Kinetic art is based, above all, on a utopian vision: that of bringing art into everyday life. In fact, Kinetic art was one of the movements that came closest to achieving this goal thanks to its influence on society as a source of inspiration in fields as diverse as the fashion industry, architecture, the media and graphic art. The public had the possibility to move inside artworks, to interact with them, apprehend them, lose themselves in them and combine with them. As a founding element of the movement, the public was transformed into the artist. In effect, Kinetic art needs the observer’s eyes in order to “live” and in order to release all of its meaning, all of its expression: if there is no human contact, however fleeting, no movement is produced.
At the origins of this utopian vision lay a fundamental event: the Le Movement exhibition at the Galerie Denise René in 1955. The main instigator was Victor Vasarely, several of whose own works were shown. The exhibition represented a central moment in the history of post-war art. Works by Marcel Duchamp and Victor Vasarely, pioneers of the movement, were brought face to face with the creations of younger artists like Yaacov Agam, Pol Bury, Jesús Rafael Soto and Jean Tinguely. The works shown were both an allegorical and true representation of the movement. It gained recognition of sorts ten years later with the The Responsive Eye exhibition at the Museum of Modern Art in New York and it was in reference to this exhibition, in an article published in the Times, that the English art critic Lawrence Alloway coined the term Op art. This was, in any case, Kinetic art’s acme; for a brief moment, there was a conviction that it could dethrone Pop art. But this high point was also its swansong. These two crucial moments were documented in films directed by Pontus Hulten and Robert Breer (Le Mouvement, 1955) and Brian de Palma (The Responsive Eye, 1966), which are included in this exhibition.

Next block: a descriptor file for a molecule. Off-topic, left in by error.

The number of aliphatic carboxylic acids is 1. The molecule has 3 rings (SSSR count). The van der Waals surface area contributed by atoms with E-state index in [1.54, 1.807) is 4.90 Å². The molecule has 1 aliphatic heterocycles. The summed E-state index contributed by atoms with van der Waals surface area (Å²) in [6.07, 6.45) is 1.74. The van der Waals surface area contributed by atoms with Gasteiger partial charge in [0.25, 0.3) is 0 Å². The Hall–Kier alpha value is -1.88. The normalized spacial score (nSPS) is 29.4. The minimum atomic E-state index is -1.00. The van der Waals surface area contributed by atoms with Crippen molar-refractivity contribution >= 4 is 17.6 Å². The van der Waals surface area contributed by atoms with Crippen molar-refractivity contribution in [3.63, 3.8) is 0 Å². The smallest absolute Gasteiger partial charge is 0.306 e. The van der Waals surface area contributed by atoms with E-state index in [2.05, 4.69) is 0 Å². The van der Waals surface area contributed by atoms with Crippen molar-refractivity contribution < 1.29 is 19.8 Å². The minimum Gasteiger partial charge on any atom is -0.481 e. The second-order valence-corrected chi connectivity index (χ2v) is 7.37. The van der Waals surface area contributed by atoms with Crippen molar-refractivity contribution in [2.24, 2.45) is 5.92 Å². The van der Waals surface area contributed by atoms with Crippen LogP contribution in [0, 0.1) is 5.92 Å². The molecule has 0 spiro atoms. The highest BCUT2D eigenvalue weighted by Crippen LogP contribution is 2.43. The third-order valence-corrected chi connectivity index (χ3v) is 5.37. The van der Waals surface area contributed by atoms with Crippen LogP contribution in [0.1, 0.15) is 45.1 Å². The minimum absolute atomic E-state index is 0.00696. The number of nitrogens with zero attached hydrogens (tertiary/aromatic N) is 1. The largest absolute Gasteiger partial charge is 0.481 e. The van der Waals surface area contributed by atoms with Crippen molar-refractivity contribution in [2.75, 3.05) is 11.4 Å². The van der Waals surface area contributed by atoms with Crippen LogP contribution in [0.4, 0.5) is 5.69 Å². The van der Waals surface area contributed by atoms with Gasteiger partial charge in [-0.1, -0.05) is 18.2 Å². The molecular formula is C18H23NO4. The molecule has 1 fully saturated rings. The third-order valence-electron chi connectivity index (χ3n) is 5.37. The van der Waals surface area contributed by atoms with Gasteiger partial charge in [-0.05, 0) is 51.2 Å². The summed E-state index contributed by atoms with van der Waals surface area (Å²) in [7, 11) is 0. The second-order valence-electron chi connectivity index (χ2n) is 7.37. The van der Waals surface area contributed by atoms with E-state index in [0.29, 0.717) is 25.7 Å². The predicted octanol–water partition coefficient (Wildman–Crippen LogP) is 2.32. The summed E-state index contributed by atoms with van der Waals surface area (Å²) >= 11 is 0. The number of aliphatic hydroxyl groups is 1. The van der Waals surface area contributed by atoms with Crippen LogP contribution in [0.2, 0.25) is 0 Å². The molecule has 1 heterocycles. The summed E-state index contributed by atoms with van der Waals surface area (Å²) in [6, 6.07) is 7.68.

Besides the names already mentioned, also featured in the exhibition are works by Bridget Riley, Pierre Rovère, Paul Sharits, Julio Le Parc, Martha Boto, Karl Gerstner, Hugo Demarco, Nicolas Shöffer, Eusebio Sempere, Ángel Duarte, Carlos Cruz Diez, amongst others, and also the Portuguese artists René Bertholo, Eduardo Nery, António Pedro, Nadir Afonso and Artur Rosa, comprising a total of thirty artists and some sixty artworks.